Attendance is one of the ways children show they can meet their obligations. In many cases, a child’s attendance depends on his/her parents’ ability to help him/her be on time. Parents can teach their children organizational techniques that will help them get out of the house faster, such as packing their bags and laying out their clothes the night before school.
But parents who drive their children must also remember to be punctual and responsible. After all, you are the primary role model for your kids. Definitely, you have to show your kids that you are actually doing what are you saying. Meaning, you practice what you preach.
The increase in school tardiness is most disturbing. Schools considered this a significant problem that affects school performance. Students depend on the structure of the day. They know where they have to be and when to be in school. When students are repeatedly tardy, these routines are disrupted.
Part of the child’s education is learning to be responsible. The school teaches children how to meet expectations. Learning responsibility in school is a precursor to functioning in the working world. But it is not the sole duty of the school. Discipline starts at home. Even if it is a real challenge, but the bottom line is how parents respond to the negative behavior of their children especially in terms of tardiness. They might get used to it.
Arriving late to school can also mean that students miss out on activities designed to build connections with their peers, potentially impacting their social interactions and creating a greater sense of alienation from their classmates. Punishment or positive reinforcement? So, how can teachers tackle the issue?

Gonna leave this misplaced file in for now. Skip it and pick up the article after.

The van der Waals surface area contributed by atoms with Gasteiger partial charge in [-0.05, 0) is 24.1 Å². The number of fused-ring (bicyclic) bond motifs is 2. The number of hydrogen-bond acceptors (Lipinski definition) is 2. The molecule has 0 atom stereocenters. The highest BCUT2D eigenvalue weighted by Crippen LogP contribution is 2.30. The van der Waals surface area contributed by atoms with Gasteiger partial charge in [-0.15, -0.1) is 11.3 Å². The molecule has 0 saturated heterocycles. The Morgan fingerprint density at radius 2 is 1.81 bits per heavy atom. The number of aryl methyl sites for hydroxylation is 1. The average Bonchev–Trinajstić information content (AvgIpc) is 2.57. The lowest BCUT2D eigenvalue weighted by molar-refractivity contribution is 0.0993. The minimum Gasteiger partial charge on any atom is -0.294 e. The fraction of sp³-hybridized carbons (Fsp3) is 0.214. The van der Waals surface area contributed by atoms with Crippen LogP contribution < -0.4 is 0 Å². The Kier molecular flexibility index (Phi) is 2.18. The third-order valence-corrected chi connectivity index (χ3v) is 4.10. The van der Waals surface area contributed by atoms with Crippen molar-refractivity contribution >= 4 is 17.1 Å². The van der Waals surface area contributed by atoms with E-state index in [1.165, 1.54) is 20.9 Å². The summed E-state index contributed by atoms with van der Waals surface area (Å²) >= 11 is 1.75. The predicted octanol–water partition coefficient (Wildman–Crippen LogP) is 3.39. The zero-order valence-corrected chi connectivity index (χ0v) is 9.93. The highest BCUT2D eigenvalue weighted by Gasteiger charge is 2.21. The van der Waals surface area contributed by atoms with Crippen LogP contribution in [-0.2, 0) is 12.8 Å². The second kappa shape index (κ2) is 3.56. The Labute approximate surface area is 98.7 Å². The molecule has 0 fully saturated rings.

Instructional time lost due to tardiness is likely to significantly affect the capacity of the student to meet rigorous academic standards. If teachers respond to the educational needs of late students by reallocating regular class time, then other students are adversely affected and classroom instruction is slowed by this disruption.
With tardy students entering the school day at abnormal times and potentially missing a large number of cumulative instructional hours, teachers must divert their attention away from regular teaching time and towards remediation.
Tardiness in schools, if left unchecked, can create serious systemic problems. Indiscipline will also increase. Administrators must lead by example. This would encourage more students to be punctual. Recognizing and rewarding students for punctuality would also be useful.
The tardy policy must be communicated to everyone and enforced methodically. All classes should have time to complete their syllabi.
When parents focus on punctuality, students learn that not coming to a meeting or event on time is disrespectful of other people’s time and that they miss out on important information. It’s a priority of which many high school students are acutely aware.